Intensive Care Unit Patient & Family Advisory Council Royal Inland Hospital, Interior Health Being admitted to an Intensive Care Unit (ICU) can be a frightening experience. Amid all the technology, noise, lights, machines and intensive treatments to keep patients alive, the needs and experiences of patients and family members are easily overlooked. To address this, in June 2018 Royal Inland Hospital’s ICU established a Patient and Family Advisory Council (PFAC), the first of its kind in the Interior Health region, with equal representation from patient partners and ICU staff to collaborate on care decisions. The model provides opportunities for patients and family members to have meaningful involvement in care decisions, one of the key foundations of person-centred care. The council is well on its way to achieving its goals. Staff and patients/families are engaged in improving patient care

and experience, and changes to care practices recommended by the council are seen as positive and comforting to both patients and families. Achievements include implementing a customized questionnaire that goes beyond the typical questions asked after a hospital visit and improving patient/family informational materials and resources about their hospital stay. Project Team Richard Jewitt Tracey Canuel Charlene Ross Crystal Maloney Don Garrish Jasmine Beaudin Leverne Borton Pat Owen Dr. Tim Schmidt Matt Stubbings Morag Green Rob Finch


For ensuring the safety and well-being of patients by preparing staff with tools to manage emergency events, the Northern Health Emergency Relocation and Receiving Guide project is awarded the Award of Merit for Top Innovation. Sponsored by Boyden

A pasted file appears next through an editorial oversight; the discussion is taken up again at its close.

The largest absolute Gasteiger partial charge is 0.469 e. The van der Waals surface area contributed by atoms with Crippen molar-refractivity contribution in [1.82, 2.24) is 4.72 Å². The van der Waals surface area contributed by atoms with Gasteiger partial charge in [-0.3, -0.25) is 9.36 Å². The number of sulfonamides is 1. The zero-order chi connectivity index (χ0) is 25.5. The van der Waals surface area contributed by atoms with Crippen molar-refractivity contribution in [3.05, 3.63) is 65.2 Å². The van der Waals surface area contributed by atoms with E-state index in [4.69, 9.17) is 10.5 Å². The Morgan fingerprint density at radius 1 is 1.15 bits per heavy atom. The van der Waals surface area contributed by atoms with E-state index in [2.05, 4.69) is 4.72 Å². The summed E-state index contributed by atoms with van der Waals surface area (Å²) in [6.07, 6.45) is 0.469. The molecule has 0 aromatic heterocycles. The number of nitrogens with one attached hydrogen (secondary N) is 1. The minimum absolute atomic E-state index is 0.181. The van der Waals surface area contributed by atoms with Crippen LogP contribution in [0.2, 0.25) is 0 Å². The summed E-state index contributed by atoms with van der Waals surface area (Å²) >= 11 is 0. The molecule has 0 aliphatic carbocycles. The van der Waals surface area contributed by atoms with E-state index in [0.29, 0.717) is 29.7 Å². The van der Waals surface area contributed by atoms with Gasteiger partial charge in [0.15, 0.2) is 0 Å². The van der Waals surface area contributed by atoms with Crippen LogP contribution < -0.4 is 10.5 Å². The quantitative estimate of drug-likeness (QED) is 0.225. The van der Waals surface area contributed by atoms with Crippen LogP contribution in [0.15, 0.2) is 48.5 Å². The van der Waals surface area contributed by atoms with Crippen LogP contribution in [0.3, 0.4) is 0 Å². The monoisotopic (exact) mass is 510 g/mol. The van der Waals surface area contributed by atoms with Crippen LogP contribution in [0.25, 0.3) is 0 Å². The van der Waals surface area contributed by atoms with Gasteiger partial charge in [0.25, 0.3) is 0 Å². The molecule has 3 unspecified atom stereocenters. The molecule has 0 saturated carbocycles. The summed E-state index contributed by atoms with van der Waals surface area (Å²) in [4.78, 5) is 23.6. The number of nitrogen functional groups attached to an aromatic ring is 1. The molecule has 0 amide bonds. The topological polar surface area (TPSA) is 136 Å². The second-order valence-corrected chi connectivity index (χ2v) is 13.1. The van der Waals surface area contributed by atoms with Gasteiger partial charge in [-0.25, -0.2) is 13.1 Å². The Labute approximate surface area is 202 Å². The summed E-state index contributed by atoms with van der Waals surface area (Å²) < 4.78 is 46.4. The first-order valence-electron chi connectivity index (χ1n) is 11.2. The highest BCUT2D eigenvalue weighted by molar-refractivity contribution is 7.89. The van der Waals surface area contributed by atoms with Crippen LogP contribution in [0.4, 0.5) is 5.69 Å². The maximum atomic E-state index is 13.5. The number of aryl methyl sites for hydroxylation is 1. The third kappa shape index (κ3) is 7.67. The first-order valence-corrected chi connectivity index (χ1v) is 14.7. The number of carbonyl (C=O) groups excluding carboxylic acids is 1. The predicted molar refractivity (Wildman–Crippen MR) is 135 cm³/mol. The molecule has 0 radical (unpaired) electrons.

Emergency Relocation & Receiving Guidelines Project Northern Health How do you relocate a health care facility in an emergency? How do you evacuate patients from one community to another? The wildfires in 2017 prompted the Health Emergency Network team from Northern Health to look for answers to these questions. In 2017, Northern Health was forced into crisis mode to deal with the surge of wildfire evacuees from BC’s central interior. A critical issue identified was that health care facilities had no standardized processes for relocating an entire facility and no standardized processes to receive patients and residents evacuated from a facility in another community. Northern Health services a diverse population of residents in mostly rural and remote communities spread across an area the size of France! With a territory this vast and the population so diverse, it was critical to put a plan in place to be prepared for any future disasters.